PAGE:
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Award-Winning Author's Latest Biography Focuses on Jewish Special Agent

Shalom Life speaks to Clare Mulley on the dangers of researching spies, and on 'The Spy Who Loved', her latest biography on the Jewish special agent who inspired 'James Bond' creator Ian Fleming

By: Zak Edwards
Published: October 16th, 2013 in News » World
The Spy Who Loved, by Clare Mulley

When in Poland researching her latest book, Clare Mulley thought she lost her mind as she exited the flat she was using in Warsaw. Coming out of the building, the award-winning biographer told us in an interview, "An officer in full Nazi uniform came charging at me, shouting at me in Polish." The man even pushed the barrel of his machine gun to her neck while continuing to shout at her.

"I thought I had gotten so obsessed that I had just lost my marbles or something," the author tells me, but it turns out she’s completely sane: they were just filming a World War II drama for Polish television.

Such an event had Mulley 'practically crying on the pavement'; Jewish-Polish special agent Krystna Skarbek, the subject of Mulley's latest biography: The Spy Who Loved: The Secrets and Lives of Christine Granville, however, was all too familiar with these very types of situations.

As Mulley puts it, "Krystyna always kept her cool."


(Krystyna Skarbek a.k.a. Christine Granville)

Krystyna Skarbek, later known as Christine Granville, was one of the most accomplished and successful special agents of the Second World War, responsible for the multiple prisoner extractions and intelligence operations that helped secure her homeland and the Allies’ victory.

Her exploits are said to have inspired characters in post-war pulp novels, in particular, Ian Fleming, author of the James Bond series. Part of what made Christine so successful was her very purposeful mystique, which offered her researcher little in terms of first-hand material.

In a world of Wikipedia, Mulley strongly believes in the power of hands-on research, of talking to people directly and digging through archives, which help in discovering information about a secret agent.

Much of the usual channels that Mulley used in her first bio about Save the Children founder Eglantyne Jebb, such as family records and well-documented British archives, are simply unfeasible with Christine. "She was a special agent and trained to keep everything a secret," Mulley explains.

"A lot of the official records have been destroyed, either by accident or on purpose." This made Mulley's research that much harder to conduct but also that much more rewarding. Mulley’s travels saw her retracing Christine through multiple countries, from Poland to France, finding the more obscure records, all of which offered irreplaceable experiences and information that don’t normally show up in the first few hits of Google.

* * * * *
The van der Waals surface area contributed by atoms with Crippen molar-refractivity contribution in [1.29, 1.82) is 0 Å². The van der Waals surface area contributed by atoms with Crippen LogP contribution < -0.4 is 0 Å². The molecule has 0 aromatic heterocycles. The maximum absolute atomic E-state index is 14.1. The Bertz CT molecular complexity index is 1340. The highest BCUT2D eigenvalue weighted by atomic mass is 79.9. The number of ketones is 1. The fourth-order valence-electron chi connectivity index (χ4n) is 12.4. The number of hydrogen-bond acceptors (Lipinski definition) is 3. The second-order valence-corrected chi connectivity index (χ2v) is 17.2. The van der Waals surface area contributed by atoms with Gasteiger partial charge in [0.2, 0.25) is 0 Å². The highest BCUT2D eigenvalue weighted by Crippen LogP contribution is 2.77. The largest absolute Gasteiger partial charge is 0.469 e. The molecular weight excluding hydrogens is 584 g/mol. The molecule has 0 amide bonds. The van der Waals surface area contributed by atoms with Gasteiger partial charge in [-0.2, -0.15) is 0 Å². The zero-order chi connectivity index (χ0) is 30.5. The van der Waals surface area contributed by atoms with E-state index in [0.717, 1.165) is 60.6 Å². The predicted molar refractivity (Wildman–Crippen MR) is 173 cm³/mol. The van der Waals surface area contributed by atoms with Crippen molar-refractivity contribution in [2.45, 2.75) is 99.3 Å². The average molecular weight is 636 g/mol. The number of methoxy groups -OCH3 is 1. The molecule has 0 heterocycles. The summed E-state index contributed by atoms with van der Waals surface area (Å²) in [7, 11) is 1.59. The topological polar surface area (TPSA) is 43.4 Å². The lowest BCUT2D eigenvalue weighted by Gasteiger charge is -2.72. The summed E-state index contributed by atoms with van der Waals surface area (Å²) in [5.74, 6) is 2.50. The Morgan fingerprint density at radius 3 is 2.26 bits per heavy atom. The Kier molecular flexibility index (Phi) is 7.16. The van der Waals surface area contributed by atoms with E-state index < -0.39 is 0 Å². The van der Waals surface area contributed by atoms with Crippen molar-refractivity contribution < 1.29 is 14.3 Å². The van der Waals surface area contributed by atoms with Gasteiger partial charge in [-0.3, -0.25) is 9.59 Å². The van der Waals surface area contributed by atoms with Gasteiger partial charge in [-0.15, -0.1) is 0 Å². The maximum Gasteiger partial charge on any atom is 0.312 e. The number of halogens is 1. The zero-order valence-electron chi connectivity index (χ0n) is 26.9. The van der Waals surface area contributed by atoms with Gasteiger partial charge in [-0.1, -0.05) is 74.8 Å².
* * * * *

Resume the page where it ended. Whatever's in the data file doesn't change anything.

Mulley’s research found her meeting with former acquaintances, family members of Christine’s lovers, and a variety of primary sources that digital research just cannot provide. "I would never, ever trust Google," the author says. "Unless you go to these places, you cannot do the research proper."

Besides, no search engine can put you in the middle of a World War II drama with irate Nazi-uniformed actors. Such an encounter brings insight that the internet cannot provide. Thankfully, any skim of Christine’s Wikipedia page, which reads like the old pulp novels she inspired, leaves readers begging for something better. Mulley’s encounters and research, whether they be Nazi-uniformed soldiers or meeting with family members able to offer first-hand encounters or rare artifacts, add another dimension to trying to learn about a life shrouded, very purposefully, in lies.

"Even this [her encounter with the Polish television crew] is useful," Mulley says about trying to tap into her subject’s viewpoint and experience. "Christine was arrested more than once. If she had been caught, she would have been shot immediately."


(Clare Mulley)

Mulley is very focused on the facts, but such a subject lends certain qualifications to the term. After all, a woman who told lies about herself regularly (her death certificate confirms that Christine managed to change her name, nationality, and even birth year during her lifetime) has layers of truth within her shrouds of mystery.

Mulley discusses Christina’s Jewish heritage in similar terms, that it reveals certain "emotional truths" that help paint a more complete picture. Although her mother was from an assimilated Jewish family, Mulley believes Christine’s combined family history of Catholic, Jewish and Polish aristocracy helped her in her wartime exploits.

"She was considered to be Jewish by many other people," Mulley explains. "She wore her faith quite lightly."

This in-between space, where she traversed multiple social circles while never quite fitting in, meant she was used to "fighting for her corner." And if things got too exciting, she had more than a few tricks up her sleeve: one of the times she was captured, Christine faked tuberculosis by biting her tongue until it bled.

She, of course, got away with it.

This and any many more stories about Krystyna Skarbek are in Mulley’s biography, available in hardcover and ebook formats. Next month, The Spy Who Loved is also getting translated into Polish, which Mulley says "feels like Krystyna is finally going home."

Related articles: World War II, Holocaust, Nazis, Jewish News, Clare Mulley, James Bond, Ian Fleming
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